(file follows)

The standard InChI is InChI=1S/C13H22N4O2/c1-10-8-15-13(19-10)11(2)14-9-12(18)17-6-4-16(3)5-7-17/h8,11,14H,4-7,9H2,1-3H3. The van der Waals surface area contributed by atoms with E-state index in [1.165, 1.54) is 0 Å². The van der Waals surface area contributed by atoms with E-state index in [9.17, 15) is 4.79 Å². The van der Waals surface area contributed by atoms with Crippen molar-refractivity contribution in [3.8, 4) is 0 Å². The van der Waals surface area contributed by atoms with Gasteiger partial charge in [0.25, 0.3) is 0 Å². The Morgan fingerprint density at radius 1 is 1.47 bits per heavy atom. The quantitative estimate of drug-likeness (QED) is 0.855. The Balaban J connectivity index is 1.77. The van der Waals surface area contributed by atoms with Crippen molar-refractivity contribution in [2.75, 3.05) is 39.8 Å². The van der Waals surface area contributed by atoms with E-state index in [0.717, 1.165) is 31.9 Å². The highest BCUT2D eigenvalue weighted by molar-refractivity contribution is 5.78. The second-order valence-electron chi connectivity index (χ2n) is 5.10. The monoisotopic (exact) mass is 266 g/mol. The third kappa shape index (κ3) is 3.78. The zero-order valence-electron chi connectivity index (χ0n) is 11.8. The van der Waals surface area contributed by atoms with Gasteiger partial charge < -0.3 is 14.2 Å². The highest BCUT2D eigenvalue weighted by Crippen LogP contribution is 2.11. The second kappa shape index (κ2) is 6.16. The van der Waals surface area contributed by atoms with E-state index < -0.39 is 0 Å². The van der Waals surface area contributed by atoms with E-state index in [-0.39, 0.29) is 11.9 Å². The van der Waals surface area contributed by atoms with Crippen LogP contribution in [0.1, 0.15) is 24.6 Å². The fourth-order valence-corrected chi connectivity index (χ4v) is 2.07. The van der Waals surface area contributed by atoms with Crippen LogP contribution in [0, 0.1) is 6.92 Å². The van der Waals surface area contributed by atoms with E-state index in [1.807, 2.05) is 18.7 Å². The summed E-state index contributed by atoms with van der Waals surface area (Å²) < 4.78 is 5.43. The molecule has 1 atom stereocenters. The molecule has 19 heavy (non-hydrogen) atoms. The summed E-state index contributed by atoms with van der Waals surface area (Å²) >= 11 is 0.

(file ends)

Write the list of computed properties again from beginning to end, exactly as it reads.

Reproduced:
The standard InChI is InChI=1S/C13H22N4O2/c1-10-8-15-13(19-10)11(2)14-9-12(18)17-6-4-16(3)5-7-17/h8,11,14H,4-7,9H2,1-3H3. The van der Waals surface area contributed by atoms with E-state index in [1.165, 1.54) is 0 Å². The van der Waals surface area contributed by atoms with E-state index in [9.17, 15) is 4.79 Å². The van der Waals surface area contributed by atoms with Crippen molar-refractivity contribution in [3.8, 4) is 0 Å². The van der Waals surface area contributed by atoms with Gasteiger partial charge in [0.25, 0.3) is 0 Å². The Morgan fingerprint density at radius 1 is 1.47 bits per heavy atom. The quantitative estimate of drug-likeness (QED) is 0.855. The Balaban J connectivity index is 1.77. The van der Waals surface area contributed by atoms with Crippen molar-refractivity contribution in [2.75, 3.05) is 39.8 Å². The van der Waals surface area contributed by atoms with E-state index in [0.717, 1.165) is 31.9 Å². The highest BCUT2D eigenvalue weighted by molar-refractivity contribution is 5.78. The second-order valence-electron chi connectivity index (χ2n) is 5.10. The monoisotopic (exact) mass is 266 g/mol. The third kappa shape index (κ3) is 3.78. The zero-order valence-electron chi connectivity index (χ0n) is 11.8. The van der Waals surface area contributed by atoms with Gasteiger partial charge < -0.3 is 14.2 Å². The highest BCUT2D eigenvalue weighted by Crippen LogP contribution is 2.11. The second kappa shape index (κ2) is 6.16. The van der Waals surface area contributed by atoms with E-state index < -0.39 is 0 Å². The van der Waals surface area contributed by atoms with E-state index in [-0.39, 0.29) is 11.9 Å². The van der Waals surface area contributed by atoms with Crippen LogP contribution in [0.1, 0.15) is 24.6 Å². The fourth-order valence-corrected chi connectivity index (χ4v) is 2.07. The van der Waals surface area contributed by atoms with Crippen LogP contribution in [0, 0.1) is 6.92 Å². The van der Waals surface area contributed by atoms with E-state index in [1.807, 2.05) is 18.7 Å². The summed E-state index contributed by atoms with van der Waals surface area (Å²) < 4.78 is 5.43. The molecule has 1 atom stereocenters. The molecule has 19 heavy (non-hydrogen) atoms. The summed E-state index contributed by atoms with van der Waals surface area (Å²) >= 11 is 0.